Competition Is Good, Except When It Comes to Our Friends
for student loans hurts students and raises federal deficit
By Ken Moser
February 13, 2006
From the (Pennsylvania) Times News.
Economist Adam Smith was not a proponent of free markets, anymore than Isaac
Newton was a proponent of gravity. Both of these groundbreaking scientists
told us about these seminal forces, and left us to figure out we would be
stupid to ignore them.
If Adam Smith were here today and looked around the world, he would be happy
to know about the power of this theory: Free markets create free people. Free
people create prosperity. Pretty simple. And because it is practiced in the
States more than anywhere else in the world, it cannot be a coincidence that
we are also the freest and most prosperous nation in the world.
Reliance on free markets is not a partisan issue, but the fact is,
are more sympathetic to the teachings of Adam Smith than Democrats are.
That is why a recent Republican move to quash competition for student loan
is so puzzling and why believers in the benefits of free markets who know
this action are so upset.
Republican legislation to kill competition for the 30 million people who hold
student loans did not get that much attention. Which is hardly a surprise
it happened during the Holiday season on a Sunday morning at 3 a.m.
Most people were focused on how Congress raised interest rates on these
guaranteed loans. But this action to restrict competition is potentially more
far reaching, and more damaging to students and to efforts to reduce the
budget deficit. It happened two ways: First, Congress continued a law called
the Single Holder Rule, which says that once you have your student loans from
one company, you cannot change companies. Second, once your refinance them
you cannot do it again, no matter if a different company offers better rates,
longer terms or better service.
Earlier versions of the law outlawed the Single Holder Rule, but in the wee,
dark hours of that cold December morning that provision mysteriously
And along with it, any hope of competition, better rates, and better service
for the 30 million student loan holders.
Imagine if someone tried to get away with that in the home mortgage market.
would either go out of business, or go to jail for price fixing or both. Then
Congress went one step further. Led by Congressman John Boehner, then head of
the House Education Committee, Congress took the single most anti-competitive
provision in all of American law since the enactment of wage and price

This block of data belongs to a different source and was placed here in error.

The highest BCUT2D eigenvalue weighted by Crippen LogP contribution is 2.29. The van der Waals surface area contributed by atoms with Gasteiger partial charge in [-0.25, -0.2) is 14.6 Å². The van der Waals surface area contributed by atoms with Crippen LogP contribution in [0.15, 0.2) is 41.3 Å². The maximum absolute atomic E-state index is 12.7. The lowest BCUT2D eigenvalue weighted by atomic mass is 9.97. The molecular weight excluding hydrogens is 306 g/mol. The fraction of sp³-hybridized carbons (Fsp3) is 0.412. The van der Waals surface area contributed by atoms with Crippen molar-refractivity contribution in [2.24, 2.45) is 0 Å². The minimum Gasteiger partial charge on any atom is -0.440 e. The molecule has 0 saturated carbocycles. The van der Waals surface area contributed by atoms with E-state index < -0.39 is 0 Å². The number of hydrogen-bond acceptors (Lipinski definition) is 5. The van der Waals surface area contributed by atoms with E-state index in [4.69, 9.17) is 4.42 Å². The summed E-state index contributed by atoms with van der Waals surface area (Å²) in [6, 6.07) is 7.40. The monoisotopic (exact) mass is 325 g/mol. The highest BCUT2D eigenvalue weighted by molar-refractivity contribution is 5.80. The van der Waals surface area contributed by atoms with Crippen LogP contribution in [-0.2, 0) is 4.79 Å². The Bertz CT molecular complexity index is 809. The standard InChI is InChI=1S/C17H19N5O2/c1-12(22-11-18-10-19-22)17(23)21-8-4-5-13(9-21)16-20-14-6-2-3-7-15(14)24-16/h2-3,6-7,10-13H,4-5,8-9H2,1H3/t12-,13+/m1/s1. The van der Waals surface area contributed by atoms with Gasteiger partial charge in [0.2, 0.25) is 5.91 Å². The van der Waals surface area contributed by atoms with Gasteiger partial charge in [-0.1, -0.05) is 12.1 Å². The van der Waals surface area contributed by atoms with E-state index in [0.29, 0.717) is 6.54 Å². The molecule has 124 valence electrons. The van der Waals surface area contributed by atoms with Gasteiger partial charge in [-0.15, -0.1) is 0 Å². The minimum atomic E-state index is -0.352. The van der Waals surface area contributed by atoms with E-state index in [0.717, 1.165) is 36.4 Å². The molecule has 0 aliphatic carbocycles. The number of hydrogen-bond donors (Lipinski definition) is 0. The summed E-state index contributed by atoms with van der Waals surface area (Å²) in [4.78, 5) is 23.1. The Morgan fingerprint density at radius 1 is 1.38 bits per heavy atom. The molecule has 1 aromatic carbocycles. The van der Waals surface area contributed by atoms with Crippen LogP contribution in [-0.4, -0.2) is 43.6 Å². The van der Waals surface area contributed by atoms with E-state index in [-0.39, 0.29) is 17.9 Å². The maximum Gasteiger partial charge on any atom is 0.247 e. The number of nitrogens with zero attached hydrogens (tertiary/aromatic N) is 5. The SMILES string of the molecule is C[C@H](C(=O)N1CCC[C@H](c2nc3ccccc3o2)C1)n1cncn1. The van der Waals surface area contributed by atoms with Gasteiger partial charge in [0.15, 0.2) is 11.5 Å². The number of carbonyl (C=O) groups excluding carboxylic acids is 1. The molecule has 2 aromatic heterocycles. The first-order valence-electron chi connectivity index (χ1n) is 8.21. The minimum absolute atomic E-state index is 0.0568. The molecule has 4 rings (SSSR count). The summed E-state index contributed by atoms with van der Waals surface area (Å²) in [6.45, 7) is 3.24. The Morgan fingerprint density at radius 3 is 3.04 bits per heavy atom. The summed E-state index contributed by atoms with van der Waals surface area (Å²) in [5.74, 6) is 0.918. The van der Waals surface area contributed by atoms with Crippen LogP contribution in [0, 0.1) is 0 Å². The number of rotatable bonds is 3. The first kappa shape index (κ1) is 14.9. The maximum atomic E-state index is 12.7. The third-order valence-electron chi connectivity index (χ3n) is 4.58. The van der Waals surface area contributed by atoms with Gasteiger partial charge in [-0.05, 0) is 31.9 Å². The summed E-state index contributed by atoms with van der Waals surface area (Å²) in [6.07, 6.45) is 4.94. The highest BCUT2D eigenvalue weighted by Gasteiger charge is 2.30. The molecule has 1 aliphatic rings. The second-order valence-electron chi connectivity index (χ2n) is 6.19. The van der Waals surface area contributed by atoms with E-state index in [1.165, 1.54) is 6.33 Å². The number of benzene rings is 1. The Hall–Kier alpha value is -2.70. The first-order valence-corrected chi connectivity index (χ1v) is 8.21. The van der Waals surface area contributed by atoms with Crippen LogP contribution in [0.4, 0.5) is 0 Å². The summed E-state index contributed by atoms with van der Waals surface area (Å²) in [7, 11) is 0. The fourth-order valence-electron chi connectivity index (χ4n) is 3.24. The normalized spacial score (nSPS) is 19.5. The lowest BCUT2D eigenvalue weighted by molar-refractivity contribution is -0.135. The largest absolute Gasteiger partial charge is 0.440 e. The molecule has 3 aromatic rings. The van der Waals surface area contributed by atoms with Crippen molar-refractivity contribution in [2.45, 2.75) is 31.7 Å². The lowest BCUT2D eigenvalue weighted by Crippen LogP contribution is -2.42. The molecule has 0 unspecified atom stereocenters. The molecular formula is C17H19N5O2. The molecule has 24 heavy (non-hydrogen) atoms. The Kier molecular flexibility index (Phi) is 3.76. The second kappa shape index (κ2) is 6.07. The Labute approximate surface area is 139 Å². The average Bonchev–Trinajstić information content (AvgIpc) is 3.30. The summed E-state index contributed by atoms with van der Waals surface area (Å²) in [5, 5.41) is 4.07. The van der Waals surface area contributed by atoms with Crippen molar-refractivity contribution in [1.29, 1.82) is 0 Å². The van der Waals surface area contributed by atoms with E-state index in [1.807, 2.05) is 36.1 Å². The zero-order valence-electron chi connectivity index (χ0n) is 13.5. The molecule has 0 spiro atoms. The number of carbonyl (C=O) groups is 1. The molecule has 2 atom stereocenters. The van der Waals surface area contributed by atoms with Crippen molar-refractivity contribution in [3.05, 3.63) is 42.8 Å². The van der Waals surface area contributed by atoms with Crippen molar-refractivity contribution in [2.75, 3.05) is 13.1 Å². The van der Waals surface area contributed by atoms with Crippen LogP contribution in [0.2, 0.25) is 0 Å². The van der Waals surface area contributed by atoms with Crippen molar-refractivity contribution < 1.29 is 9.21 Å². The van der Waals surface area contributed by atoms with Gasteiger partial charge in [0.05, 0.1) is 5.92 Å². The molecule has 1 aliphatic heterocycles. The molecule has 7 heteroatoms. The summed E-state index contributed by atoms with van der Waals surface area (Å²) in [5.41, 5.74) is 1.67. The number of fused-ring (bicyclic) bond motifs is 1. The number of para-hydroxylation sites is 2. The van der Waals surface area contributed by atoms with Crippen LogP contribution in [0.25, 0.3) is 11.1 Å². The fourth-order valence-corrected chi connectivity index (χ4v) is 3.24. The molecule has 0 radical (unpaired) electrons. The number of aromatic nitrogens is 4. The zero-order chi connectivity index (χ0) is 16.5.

in the early 70's, and made it worse. They effectively banned anyone from
in low rates for longer terms.
The people at the largest student lender, Sallie Mae, were ecstatic. They
their competition, not in the marketplace, but in the lobbying place. Sallie
Mae used to be a quasi-governmental agency, issuing the bonds that guarantee
the student loans. Then a few years ago, their chief executive figured out
if he could get rid of its to the federal government, but keep all the rules
that banned others from competing with it, that company would have a license
to print money.
This is what the experts say is the way it has turned out, with Fortune Magazine
calling Sallie Mae the second most profitable company in America. Its chief
alone has received salary and bonuses of more than $200 million over the last
Adam Smith did not have a problem with profits. Just the opposite: They are a
signal for more competition and lower prices. But Smith warned that when
creates barriers to competition, monopolistic profits would result and
What we have here today in the market for student loan
is a gross monopoly. Columnist Dick Morris calls the anti-refinancing scheme
an "obnoxious rip-off." Terry Savage, the financial columnist of TheStreet.com,
says there is "no way" borrowers should support this plan. The New York Times
calls it "Robbing Joe College to Pay Sallie Mae," the country's largest
loan provider. The Times Union of New York calls plans to outlaw refinancing
a "student loan shame."
Recently Fortune magazine documented how the largest student loan lender,
Mae, depends on Boehner to protect them from competition to ensure their
results. The Chronicle of Higher Education said the legislation is designed
to "force (Sallie Mae's competitors) out of the market.
With all the talk about reforms in Congress to deal with the influence of
no better example of this need could be cited than here. You see Congressman
Boehner has been the single largest recipient of donation from Sallie Mae. He
has received over $100,000! What a shame that he sold out college students so
Using government to quash competition was a trick Adam Smith was well
with. So he would not be surprised that Sallie Mae has unleashed an army of
to put its competition out of business. He would be surprised, however, that
we let them get away with it.
Ken Moser is Chair of the Adam Smith of California society. firstname.lastname@example.org